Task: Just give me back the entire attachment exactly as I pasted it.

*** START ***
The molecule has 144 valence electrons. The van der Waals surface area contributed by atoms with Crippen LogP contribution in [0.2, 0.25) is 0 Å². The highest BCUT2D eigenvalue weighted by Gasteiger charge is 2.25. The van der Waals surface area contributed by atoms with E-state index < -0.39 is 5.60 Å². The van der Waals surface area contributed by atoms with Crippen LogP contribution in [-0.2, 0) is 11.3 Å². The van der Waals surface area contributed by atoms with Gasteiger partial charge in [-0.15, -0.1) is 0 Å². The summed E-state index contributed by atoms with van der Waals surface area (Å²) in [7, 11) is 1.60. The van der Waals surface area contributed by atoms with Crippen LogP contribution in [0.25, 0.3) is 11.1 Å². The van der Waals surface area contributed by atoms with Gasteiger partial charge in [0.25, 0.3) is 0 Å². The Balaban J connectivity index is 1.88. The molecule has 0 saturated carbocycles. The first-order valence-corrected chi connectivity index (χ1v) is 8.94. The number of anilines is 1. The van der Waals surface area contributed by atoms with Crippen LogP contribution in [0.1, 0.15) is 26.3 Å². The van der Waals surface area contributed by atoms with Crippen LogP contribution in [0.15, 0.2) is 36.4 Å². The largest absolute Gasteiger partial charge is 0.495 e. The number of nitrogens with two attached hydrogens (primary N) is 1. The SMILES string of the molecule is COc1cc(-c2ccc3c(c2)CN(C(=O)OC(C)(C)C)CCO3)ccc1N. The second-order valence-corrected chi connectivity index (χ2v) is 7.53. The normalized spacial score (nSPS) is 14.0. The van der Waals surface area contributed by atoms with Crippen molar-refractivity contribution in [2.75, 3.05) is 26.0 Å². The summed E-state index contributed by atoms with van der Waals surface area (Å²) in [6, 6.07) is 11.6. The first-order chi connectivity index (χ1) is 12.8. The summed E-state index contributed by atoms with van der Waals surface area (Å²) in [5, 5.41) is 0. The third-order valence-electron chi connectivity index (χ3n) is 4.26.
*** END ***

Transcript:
The molecule has 144 valence electrons. The van der Waals surface area contributed by atoms with Crippen LogP contribution in [0.2, 0.25) is 0 Å². The highest BCUT2D eigenvalue weighted by Gasteiger charge is 2.25. The van der Waals surface area contributed by atoms with E-state index < -0.39 is 5.60 Å². The van der Waals surface area contributed by atoms with Crippen LogP contribution in [-0.2, 0) is 11.3 Å². The van der Waals surface area contributed by atoms with Gasteiger partial charge in [-0.15, -0.1) is 0 Å². The summed E-state index contributed by atoms with van der Waals surface area (Å²) in [7, 11) is 1.60. The van der Waals surface area contributed by atoms with Crippen LogP contribution in [0.25, 0.3) is 11.1 Å². The van der Waals surface area contributed by atoms with Gasteiger partial charge in [0.25, 0.3) is 0 Å². The Balaban J connectivity index is 1.88. The molecule has 0 saturated carbocycles. The first-order valence-corrected chi connectivity index (χ1v) is 8.94. The number of anilines is 1. The van der Waals surface area contributed by atoms with Crippen LogP contribution in [0.1, 0.15) is 26.3 Å². The van der Waals surface area contributed by atoms with Crippen LogP contribution in [0.15, 0.2) is 36.4 Å². The largest absolute Gasteiger partial charge is 0.495 e. The number of nitrogens with two attached hydrogens (primary N) is 1. The SMILES string of the molecule is COc1cc(-c2ccc3c(c2)CN(C(=O)OC(C)(C)C)CCO3)ccc1N. The second-order valence-corrected chi connectivity index (χ2v) is 7.53. The normalized spacial score (nSPS) is 14.0. The van der Waals surface area contributed by atoms with Crippen molar-refractivity contribution in [2.75, 3.05) is 26.0 Å². The summed E-state index contributed by atoms with van der Waals surface area (Å²) in [6, 6.07) is 11.6. The first-order chi connectivity index (χ1) is 12.8. The summed E-state index contributed by atoms with van der Waals surface area (Å²) in [5, 5.41) is 0. The third-order valence-electron chi connectivity index (χ3n) is 4.26.